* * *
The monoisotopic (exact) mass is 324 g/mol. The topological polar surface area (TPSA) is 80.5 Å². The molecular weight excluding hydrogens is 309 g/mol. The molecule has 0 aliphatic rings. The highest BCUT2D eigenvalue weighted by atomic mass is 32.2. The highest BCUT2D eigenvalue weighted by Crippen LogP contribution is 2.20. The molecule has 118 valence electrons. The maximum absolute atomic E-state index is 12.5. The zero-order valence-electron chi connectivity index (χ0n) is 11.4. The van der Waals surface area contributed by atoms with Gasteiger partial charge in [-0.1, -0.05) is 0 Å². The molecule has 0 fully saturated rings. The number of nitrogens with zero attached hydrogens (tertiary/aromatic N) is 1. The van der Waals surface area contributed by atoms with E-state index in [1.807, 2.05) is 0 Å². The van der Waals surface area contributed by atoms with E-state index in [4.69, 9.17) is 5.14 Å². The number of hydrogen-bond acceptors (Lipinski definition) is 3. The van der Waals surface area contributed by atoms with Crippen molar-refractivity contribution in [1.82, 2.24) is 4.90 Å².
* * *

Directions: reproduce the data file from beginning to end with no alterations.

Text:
The monoisotopic (exact) mass is 324 g/mol. The topological polar surface area (TPSA) is 80.5 Å². The molecular weight excluding hydrogens is 309 g/mol. The molecule has 0 aliphatic rings. The highest BCUT2D eigenvalue weighted by atomic mass is 32.2. The highest BCUT2D eigenvalue weighted by Crippen LogP contribution is 2.20. The molecule has 118 valence electrons. The maximum absolute atomic E-state index is 12.5. The zero-order valence-electron chi connectivity index (χ0n) is 11.4. The van der Waals surface area contributed by atoms with Gasteiger partial charge in [-0.1, -0.05) is 0 Å². The molecule has 0 fully saturated rings. The number of nitrogens with zero attached hydrogens (tertiary/aromatic N) is 1. The van der Waals surface area contributed by atoms with E-state index in [1.807, 2.05) is 0 Å². The van der Waals surface area contributed by atoms with E-state index in [4.69, 9.17) is 5.14 Å². The number of hydrogen-bond acceptors (Lipinski definition) is 3. The van der Waals surface area contributed by atoms with Crippen molar-refractivity contribution in [1.82, 2.24) is 4.90 Å².